Perhaps I’m slow-witted, but it seems from my experience, that you become aware of this raw material slowly. It dawns upon you gradually, over time, and never right away, all at once. And maybe this is why the world hasn’t been helped much by mindfulness. I think most people don’t stick with it long enough to develop such awareness.

It’s a profound awareness. It’s so profound, that once it occurs to you, you’re hooked. It’s too late. You can never be unmindful again. Now you are chained like a slave to the arduous task of inward-looking, self-awareness.

It’s worse than being a heroin addict. You can quit heroin, with some effort, but you can never quit mindfulness, once you reach the point of no return. But unlike heroin, you’re not hooked right from the start. No, the addiction develops gradually, until finally it has gained so much steam, trying to stop it would be like trying to push back a runaway Union Pacific freight train.

You might wonder how long it takes to become so addicted. I don’t know. Perhaps it differs from person to person. For me, I’d say it was at least one year, and perhaps as many as five or ten. I can’t pinpoint the exact date the addiction took me over.

If you practice mindfulness long term, I believe you’ll become addicted, just like me. I just can’t guarantee the time frame. But one day you’ll wake up and realize that you’re stuck with this habit. And your life will never be the same. Sometime between the time you begin the practice, and the time you realize you’re hooked to it, your life will transform permanently.

So just what is mindfulness? As I’ve averred to before, I don’t know. I can’t explain it. I can’t describe it. It goes well beyond words. Words don’t do it justice.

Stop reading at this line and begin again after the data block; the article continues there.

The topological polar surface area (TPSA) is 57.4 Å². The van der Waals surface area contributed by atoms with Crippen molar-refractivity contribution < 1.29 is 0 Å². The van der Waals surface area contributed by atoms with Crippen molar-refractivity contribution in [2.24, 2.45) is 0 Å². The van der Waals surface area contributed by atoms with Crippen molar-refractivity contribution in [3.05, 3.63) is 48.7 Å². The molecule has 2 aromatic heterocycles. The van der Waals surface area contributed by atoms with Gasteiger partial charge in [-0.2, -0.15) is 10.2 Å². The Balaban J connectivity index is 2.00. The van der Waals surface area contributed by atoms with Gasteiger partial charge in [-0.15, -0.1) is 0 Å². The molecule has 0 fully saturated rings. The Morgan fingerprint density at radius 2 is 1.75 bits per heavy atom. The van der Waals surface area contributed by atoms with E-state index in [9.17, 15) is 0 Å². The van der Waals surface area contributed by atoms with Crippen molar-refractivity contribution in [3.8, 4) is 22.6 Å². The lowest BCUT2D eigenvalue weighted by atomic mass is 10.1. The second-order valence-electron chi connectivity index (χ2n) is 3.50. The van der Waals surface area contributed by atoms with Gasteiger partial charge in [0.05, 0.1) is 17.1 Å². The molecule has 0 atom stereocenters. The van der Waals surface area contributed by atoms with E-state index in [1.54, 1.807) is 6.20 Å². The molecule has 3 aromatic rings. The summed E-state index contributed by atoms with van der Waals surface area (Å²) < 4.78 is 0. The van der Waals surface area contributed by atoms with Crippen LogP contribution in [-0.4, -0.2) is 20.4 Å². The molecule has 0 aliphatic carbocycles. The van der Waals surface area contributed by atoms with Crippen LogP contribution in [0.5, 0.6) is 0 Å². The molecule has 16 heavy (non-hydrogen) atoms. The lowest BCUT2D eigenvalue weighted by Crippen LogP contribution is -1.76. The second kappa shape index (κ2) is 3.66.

But I can describe the practice. I can tell you what to do, to be mindful and catch lots of unicorns, and then it will be up to you to try it, and keep doing it. And if you keep doing it, you will learn, in due time, just exactly what mindfulness really is.

[Tomorrow I’ll introduce the practice of mindfulness to you. And then if you’re of a mind, you can mindfully practice mindfulness.]

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48 replies »

    • No, mindfulness is simple and easy to learn. It’s maintaining the practice that requires persistent effort. Thanks for reading, and hopefully I’ll satisfy some of your curiosity tomorrow.

      Liked by 1 person

          • I’ve never given that any thought as even a possibility. IDK why. Maybe I just figure there will never be any way to avoid or at least handle all the drama or all the thoughts that touch on things other than what’s presently in front of me. Human nature at possibly its most normal/common?

            Liked by 1 person

            • I doubt there’s any way to avoid our thoughts. I think the best we can do is to kind of loosely observe them. This has a way of making them disappear momentarily, but they always come back. By loosely observing them, insight has a way of arising.

              Like